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Area businesses to shine blue lights for autism awareness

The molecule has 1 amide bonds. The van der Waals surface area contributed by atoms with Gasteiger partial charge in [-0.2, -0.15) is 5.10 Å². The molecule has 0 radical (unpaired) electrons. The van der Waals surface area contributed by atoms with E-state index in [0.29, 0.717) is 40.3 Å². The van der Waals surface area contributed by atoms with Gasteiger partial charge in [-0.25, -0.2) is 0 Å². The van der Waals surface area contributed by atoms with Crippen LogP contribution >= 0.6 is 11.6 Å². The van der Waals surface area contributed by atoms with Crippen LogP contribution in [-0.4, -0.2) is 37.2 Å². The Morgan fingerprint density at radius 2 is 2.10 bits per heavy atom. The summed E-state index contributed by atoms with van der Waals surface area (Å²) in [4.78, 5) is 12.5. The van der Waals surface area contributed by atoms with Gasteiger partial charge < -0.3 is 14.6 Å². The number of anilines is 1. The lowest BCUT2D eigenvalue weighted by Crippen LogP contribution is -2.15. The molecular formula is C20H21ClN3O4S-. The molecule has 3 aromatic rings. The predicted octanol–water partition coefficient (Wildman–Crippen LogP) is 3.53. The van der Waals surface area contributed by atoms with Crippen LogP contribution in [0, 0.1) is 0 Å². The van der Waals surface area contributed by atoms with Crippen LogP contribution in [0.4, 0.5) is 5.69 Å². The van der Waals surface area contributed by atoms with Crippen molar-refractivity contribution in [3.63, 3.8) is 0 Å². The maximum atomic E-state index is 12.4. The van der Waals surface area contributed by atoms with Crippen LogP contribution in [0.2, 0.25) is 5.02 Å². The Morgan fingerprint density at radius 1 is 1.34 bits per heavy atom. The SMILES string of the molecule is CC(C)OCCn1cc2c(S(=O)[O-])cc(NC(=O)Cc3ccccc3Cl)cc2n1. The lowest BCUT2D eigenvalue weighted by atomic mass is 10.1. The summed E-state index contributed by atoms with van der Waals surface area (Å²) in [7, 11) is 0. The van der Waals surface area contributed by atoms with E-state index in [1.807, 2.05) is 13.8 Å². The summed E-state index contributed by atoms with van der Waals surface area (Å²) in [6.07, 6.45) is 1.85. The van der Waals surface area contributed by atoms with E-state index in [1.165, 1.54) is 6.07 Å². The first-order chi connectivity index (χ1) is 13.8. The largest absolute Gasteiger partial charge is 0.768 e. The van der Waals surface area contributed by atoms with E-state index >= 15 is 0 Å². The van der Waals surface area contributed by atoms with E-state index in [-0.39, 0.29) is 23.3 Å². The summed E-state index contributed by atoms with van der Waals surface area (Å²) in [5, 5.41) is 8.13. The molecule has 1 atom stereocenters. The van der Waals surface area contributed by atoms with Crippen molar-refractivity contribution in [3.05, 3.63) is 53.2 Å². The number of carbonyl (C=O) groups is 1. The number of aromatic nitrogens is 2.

By Monday evening, random blue lights will shine in Rock Hill.About a dozen area businesses will replace normal fluorescent lights with bright blue lights, and some residents might be asking why.The answer is simple, said Meghan Caldwell, therapist and fundraising chair with Rock Hill’s Chrysalis Autism Center. “You’re supporting autism; you’re trying to raise awareness,” Caldwell said.About a dozen local businesses and residents have pledged to throw support behind a national campaign seeking to raise awareness about autism. Their method: Shine a bright, blue light on it.“It’s a growing health concern, and we just want to shine the light within our community,” Caldwell said.Entering its third year on Monday, the global campaign, called “Light It Up Blue,” seeks to shed light on autism by encouraging cities, towns and citizens to adorn their landmarks, houses and even clothing with blue in celebration of World Autism Awareness Day.For the first time this year, Rock Hill’s Chrysalis Autism Center will join the campaign by asking residents and businesses to shine blue lights, or at least wear something blue, on Monday.Caldwell and the center’s director, Tobie Presler, have been appealing to area businesses, asking them to support the initiative and donate to the cause.Businesses that donate receive a blue light in return, Presler said, and help bring awareness to a condition that’s become much more “prevalent.”Autism Speaks, the world’s leading autism research and advocacy agency, began the Light It Up Blue campaign three years ago.Landmarks that have shined blue lights include the Empire State Building, Niagra Falls and the Paris Stock Exchange.Recent reports by the U.S. Centers for Disease Control and Prevention show that one out of 88 kids have autism. In South Carolina, the rate is one in 90.To Jim Morton, co-owner of the Morton & Gettys law firm in Rock Hill, those statistics are “pretty scary.” His firm wll be shining blue lights on Monday night.Mark Bonsky, co-owner of Thomas Gymnastics, said the exterior of his business in Rock Hill also will be illuminated by blue lights.“It’s important because it brings awareness to the children and the financial support from the businesses,” Bonsky said.“Anything that can help the children, we support it,” he said.Home Depot and other appliance stores with blue lights in stock have been selling them to businesses and residents wanting to support the cause, Caldwell said.“I know that there are several families here in town that have gone to purchase” blue lights, Caldwell said.Opened by Presler three years ago, Rock Hill’s autism center hopes to provide services to children diagnosed with autism at the most “critical” period of their diagnosis. Currently, the center serves six children, Presler said.Presler hopes that Monday night’s blue light campaign not only will raise awareness about autism, but also will bring attention to the center.Families need to know “that these services are available here in Rock Hill,” she said.Winthrop University has agreed to shine blue lights on Monday, as have Epiphany Lutheran Church, Oakland Baptist Church and Ebenezer ARP Church.PW’s Ice Cream is donating 20 percent of Monday’s profits to the Chrysalis Autism Center.Other local businesses taking part include Comporium, SCB&T, Rinehart Realty, Kirol Family Dentistry and the White Horse restaurant. Jonathan McFadden 803-329-4082

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